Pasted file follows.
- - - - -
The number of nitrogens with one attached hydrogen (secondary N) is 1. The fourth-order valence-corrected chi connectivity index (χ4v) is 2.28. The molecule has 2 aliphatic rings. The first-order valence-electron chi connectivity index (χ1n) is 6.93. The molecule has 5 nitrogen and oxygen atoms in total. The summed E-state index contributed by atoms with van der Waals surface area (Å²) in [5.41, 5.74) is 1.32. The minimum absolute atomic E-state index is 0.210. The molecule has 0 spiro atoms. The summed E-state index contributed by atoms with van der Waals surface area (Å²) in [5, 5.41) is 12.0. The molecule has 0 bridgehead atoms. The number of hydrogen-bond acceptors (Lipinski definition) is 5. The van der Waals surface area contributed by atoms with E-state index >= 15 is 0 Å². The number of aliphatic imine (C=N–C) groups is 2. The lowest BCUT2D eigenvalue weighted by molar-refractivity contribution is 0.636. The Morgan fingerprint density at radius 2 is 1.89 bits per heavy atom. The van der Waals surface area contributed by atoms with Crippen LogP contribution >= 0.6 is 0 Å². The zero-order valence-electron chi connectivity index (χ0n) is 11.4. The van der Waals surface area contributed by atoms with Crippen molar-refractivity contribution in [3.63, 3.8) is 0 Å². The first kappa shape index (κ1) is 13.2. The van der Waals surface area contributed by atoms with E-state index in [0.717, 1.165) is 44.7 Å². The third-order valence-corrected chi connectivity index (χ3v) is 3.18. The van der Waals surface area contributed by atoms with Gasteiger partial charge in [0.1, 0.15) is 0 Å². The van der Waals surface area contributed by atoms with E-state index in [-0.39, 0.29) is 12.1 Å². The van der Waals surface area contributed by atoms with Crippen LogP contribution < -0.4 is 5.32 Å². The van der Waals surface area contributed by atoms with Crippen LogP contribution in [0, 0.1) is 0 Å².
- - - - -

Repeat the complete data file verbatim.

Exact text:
The number of nitrogens with one attached hydrogen (secondary N) is 1. The fourth-order valence-corrected chi connectivity index (χ4v) is 2.28. The molecule has 2 aliphatic rings. The first-order valence-electron chi connectivity index (χ1n) is 6.93. The molecule has 5 nitrogen and oxygen atoms in total. The summed E-state index contributed by atoms with van der Waals surface area (Å²) in [5.41, 5.74) is 1.32. The minimum absolute atomic E-state index is 0.210. The molecule has 0 spiro atoms. The summed E-state index contributed by atoms with van der Waals surface area (Å²) in [5, 5.41) is 12.0. The molecule has 0 bridgehead atoms. The number of hydrogen-bond acceptors (Lipinski definition) is 5. The van der Waals surface area contributed by atoms with E-state index >= 15 is 0 Å². The number of aliphatic imine (C=N–C) groups is 2. The lowest BCUT2D eigenvalue weighted by molar-refractivity contribution is 0.636. The Morgan fingerprint density at radius 2 is 1.89 bits per heavy atom. The van der Waals surface area contributed by atoms with Crippen LogP contribution >= 0.6 is 0 Å². The zero-order valence-electron chi connectivity index (χ0n) is 11.4. The van der Waals surface area contributed by atoms with Crippen molar-refractivity contribution in [3.63, 3.8) is 0 Å². The first kappa shape index (κ1) is 13.2. The van der Waals surface area contributed by atoms with E-state index in [0.717, 1.165) is 44.7 Å². The third-order valence-corrected chi connectivity index (χ3v) is 3.18. The van der Waals surface area contributed by atoms with Gasteiger partial charge in [0.1, 0.15) is 0 Å². The van der Waals surface area contributed by atoms with E-state index in [-0.39, 0.29) is 12.1 Å². The van der Waals surface area contributed by atoms with Crippen LogP contribution < -0.4 is 5.32 Å². The van der Waals surface area contributed by atoms with Crippen LogP contribution in [0, 0.1) is 0 Å².